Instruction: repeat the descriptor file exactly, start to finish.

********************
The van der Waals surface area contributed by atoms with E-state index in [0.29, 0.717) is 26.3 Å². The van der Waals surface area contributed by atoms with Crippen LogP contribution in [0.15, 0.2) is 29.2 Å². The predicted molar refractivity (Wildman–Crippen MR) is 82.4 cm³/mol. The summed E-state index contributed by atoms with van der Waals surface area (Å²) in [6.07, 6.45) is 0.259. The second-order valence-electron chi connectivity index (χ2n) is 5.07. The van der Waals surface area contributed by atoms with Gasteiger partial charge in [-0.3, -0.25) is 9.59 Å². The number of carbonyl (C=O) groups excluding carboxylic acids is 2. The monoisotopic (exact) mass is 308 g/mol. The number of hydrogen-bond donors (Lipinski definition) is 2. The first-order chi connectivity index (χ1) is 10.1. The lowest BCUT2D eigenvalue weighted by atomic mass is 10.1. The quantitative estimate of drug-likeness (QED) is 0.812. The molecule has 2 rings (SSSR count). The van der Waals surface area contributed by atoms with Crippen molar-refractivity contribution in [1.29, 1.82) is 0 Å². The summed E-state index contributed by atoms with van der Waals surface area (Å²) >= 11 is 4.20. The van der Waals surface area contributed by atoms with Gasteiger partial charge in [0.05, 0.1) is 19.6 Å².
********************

The van der Waals surface area contributed by atoms with E-state index in [0.29, 0.717) is 26.3 Å². The van der Waals surface area contributed by atoms with Crippen LogP contribution in [0.15, 0.2) is 29.2 Å². The predicted molar refractivity (Wildman–Crippen MR) is 82.4 cm³/mol. The summed E-state index contributed by atoms with van der Waals surface area (Å²) in [6.07, 6.45) is 0.259. The second-order valence-electron chi connectivity index (χ2n) is 5.07. The van der Waals surface area contributed by atoms with Gasteiger partial charge in [-0.3, -0.25) is 9.59 Å². The number of carbonyl (C=O) groups excluding carboxylic acids is 2. The monoisotopic (exact) mass is 308 g/mol. The number of hydrogen-bond donors (Lipinski definition) is 2. The first-order chi connectivity index (χ1) is 10.1. The lowest BCUT2D eigenvalue weighted by atomic mass is 10.1. The quantitative estimate of drug-likeness (QED) is 0.812. The molecule has 2 rings (SSSR count). The van der Waals surface area contributed by atoms with Crippen molar-refractivity contribution in [1.29, 1.82) is 0 Å². The summed E-state index contributed by atoms with van der Waals surface area (Å²) >= 11 is 4.20. The van der Waals surface area contributed by atoms with Gasteiger partial charge in [0.05, 0.1) is 19.6 Å².